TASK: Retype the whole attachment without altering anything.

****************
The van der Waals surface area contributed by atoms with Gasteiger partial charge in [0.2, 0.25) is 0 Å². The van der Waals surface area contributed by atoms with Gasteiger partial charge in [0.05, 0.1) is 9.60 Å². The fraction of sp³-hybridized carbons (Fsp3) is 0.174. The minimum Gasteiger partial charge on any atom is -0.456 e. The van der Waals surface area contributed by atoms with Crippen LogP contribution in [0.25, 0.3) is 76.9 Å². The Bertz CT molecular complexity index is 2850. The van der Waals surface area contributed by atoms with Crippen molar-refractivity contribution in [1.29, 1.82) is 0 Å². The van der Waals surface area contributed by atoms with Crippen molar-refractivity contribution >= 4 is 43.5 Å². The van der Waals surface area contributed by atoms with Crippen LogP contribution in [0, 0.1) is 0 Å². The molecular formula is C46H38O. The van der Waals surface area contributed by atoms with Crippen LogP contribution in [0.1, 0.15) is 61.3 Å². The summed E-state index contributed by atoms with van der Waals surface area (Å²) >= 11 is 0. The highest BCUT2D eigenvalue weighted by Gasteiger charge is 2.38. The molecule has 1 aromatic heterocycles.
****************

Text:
The van der Waals surface area contributed by atoms with Gasteiger partial charge in [0.2, 0.25) is 0 Å². The van der Waals surface area contributed by atoms with Gasteiger partial charge in [0.05, 0.1) is 9.60 Å². The fraction of sp³-hybridized carbons (Fsp3) is 0.174. The minimum Gasteiger partial charge on any atom is -0.456 e. The van der Waals surface area contributed by atoms with Crippen LogP contribution in [0.25, 0.3) is 76.9 Å². The Bertz CT molecular complexity index is 2850. The van der Waals surface area contributed by atoms with Crippen molar-refractivity contribution in [1.29, 1.82) is 0 Å². The van der Waals surface area contributed by atoms with Crippen molar-refractivity contribution >= 4 is 43.5 Å². The van der Waals surface area contributed by atoms with Crippen LogP contribution in [0, 0.1) is 0 Å². The molecular formula is C46H38O. The van der Waals surface area contributed by atoms with Crippen LogP contribution in [0.1, 0.15) is 61.3 Å². The summed E-state index contributed by atoms with van der Waals surface area (Å²) >= 11 is 0. The highest BCUT2D eigenvalue weighted by Gasteiger charge is 2.38. The molecule has 1 aromatic heterocycles.